Merit Pay bill hits senate floor
By Lynn Hatter
Tallahassee, FL – The "Son of Six" or, known by its formal name, Senate Bill 736, is a repeat of last year's controversial merit pay bill that was vetoed by former Governor Charlie Christ. Before a full Senate, bill sponsor Steven Wise, a Republican of Niceville, gave an overview of the bill and opened the door to a conversation on teacher tenure.
"Tenure will not be available for instructional personnel hired after July 1, 2011. It prohibits districts from renewing an annual contract if an individual receives two unsatisfactory evaluations, two unsatisfactory evaluations within a three year period, or three consecutive evaluations of needs improvement or unsatisfactory."
Most of the debate around the proposal centered around an amendment by Senator Bill Montford, a Tallahassee Democrat. Under Senate Bill 736, tenure is banned. And all teachers work on one year contracts, regardless of their classroom performance. Montford, who also heads the Florida Association of District School Superintendents, suggested giving the best teachers three-year, renewable contracts.
"I believe it will build confidence in our teachers' ranks. If you're a teacher who's been around for 10 years or so, what's wrong with giving that teacher more than a one-year contract. Secondly, it would help those teachers have a commitment to that district. Because at the end of the year, not only does the district not have an obligation to the teacher, the teacher has no obligation to the district to return the following year."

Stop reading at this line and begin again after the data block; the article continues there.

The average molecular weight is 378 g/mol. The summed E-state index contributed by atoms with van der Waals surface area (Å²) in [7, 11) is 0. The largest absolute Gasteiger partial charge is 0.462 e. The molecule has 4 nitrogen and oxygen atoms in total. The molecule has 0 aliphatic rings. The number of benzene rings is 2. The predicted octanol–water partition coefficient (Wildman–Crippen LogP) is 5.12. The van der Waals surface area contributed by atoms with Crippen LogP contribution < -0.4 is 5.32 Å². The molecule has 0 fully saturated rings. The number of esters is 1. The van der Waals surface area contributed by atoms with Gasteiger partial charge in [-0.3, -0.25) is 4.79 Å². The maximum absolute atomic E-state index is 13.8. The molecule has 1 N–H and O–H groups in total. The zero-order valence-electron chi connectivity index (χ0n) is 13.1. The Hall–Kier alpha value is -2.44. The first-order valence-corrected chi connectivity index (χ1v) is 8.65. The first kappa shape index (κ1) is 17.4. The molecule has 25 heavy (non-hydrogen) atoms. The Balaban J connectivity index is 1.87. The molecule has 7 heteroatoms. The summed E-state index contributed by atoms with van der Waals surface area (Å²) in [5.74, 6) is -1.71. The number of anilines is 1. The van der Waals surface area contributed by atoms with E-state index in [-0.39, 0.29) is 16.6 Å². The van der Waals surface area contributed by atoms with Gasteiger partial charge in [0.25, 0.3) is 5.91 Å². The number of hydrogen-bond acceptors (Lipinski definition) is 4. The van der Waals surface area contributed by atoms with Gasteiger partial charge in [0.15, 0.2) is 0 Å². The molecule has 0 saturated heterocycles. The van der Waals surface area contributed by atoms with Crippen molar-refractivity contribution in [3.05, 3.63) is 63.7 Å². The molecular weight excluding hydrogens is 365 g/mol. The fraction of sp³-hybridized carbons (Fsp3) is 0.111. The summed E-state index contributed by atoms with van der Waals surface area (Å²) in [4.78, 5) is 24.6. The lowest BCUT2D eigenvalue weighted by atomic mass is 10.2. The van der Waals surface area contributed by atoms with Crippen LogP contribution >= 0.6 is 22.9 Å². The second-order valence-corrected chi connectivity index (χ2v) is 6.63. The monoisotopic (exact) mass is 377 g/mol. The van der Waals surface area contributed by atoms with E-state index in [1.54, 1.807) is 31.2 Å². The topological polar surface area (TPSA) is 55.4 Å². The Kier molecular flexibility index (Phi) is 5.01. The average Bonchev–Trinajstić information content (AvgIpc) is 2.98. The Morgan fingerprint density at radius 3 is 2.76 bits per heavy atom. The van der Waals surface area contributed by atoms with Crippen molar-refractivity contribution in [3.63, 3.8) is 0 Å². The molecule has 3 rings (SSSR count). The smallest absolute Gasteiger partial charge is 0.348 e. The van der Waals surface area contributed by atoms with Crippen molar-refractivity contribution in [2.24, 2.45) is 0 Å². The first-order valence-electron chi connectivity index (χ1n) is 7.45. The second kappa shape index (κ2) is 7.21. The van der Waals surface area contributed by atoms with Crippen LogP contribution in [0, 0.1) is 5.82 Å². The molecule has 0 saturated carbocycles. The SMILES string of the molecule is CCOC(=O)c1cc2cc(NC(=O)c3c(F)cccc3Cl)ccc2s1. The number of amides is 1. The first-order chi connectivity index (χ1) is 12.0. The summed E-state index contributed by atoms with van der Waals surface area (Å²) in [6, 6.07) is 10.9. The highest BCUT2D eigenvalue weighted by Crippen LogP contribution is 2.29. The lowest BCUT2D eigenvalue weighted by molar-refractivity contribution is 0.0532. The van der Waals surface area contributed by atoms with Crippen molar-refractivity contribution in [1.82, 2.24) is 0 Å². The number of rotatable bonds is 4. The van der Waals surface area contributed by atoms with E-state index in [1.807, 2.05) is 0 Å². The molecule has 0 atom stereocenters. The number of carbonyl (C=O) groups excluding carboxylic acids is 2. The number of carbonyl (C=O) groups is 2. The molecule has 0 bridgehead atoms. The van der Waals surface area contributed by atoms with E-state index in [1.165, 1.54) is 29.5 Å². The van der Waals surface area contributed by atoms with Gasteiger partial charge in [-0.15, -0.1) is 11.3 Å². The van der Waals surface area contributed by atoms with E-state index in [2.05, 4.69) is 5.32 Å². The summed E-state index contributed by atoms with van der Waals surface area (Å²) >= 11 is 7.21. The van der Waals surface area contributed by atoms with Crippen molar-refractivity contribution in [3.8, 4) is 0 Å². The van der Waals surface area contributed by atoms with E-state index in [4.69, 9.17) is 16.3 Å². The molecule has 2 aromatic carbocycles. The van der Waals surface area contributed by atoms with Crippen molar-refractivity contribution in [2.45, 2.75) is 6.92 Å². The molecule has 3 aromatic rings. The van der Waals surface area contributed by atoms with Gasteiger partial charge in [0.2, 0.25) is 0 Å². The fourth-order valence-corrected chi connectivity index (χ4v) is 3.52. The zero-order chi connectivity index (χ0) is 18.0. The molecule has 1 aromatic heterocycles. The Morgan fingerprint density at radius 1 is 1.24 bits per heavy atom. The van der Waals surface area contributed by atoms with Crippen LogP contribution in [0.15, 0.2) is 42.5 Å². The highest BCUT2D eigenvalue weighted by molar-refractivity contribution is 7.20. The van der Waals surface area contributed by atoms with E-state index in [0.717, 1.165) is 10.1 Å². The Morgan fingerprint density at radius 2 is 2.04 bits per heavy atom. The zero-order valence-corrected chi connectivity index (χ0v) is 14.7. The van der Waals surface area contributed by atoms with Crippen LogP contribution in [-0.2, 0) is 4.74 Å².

Republican Senator Nancy Detert said if the lawmakers adopted the proposal, it would keep current hiring and firing practices in place that aren't working now.
"With your professional background, you know and I know that if principals would have done their job under the current system, we wouldn't be here now. They had every opportunity to not "pass the trash", but that's what they've done for decades."
But Senator Paula Dockery, also a Republican, said she agrees with Montford. That's because the bill says evaluations have to be based on three years of data
"So in Senator Montford's amendment he talks about a three-year contract at the beginning then following up with a three year contract. I think the first part of that is very important in order for the bill to be consistent. If were going to evaluate them on three years of data then the original contract should be three years. That just makes common sense."
Montford's amendment failed, but questions on the bill continued. The issue of tenure has been a sticking point that has divided educators, even aspiring ones, like University of Florida student Andrew Hecht. He says while he has concerns with the bill, he agrees with provisions limiting teacher contracts, because no other industry has the same kind of job security.
"If you're a bad doctor you're going to lose your certification. If you're a bad lawyer, you're going to lose your certification. And I think teachers should be held to a similar standard. I think they should get contracts and tenure based off their effectiveness."
Allyson Whitter is a first year student at Florida State University who wants to be an elementary school teacher. She's completely opposed to the bill, saying it misses what really counts.
"I feel this doesn't measure the teacher who stays after school to make sure the students gets the material. This new bill doesn't help the students who don't do well on standardized testing, but they are learning humanistic traits they need to succeed through their education."
No vote was taken on the bill today. Instead, it moves to a third reading where lawmakers will vote it up or down. From there, it heads to the House, where members are crafting their own proposal. Once approved by both chambers it goes to the governor to become law.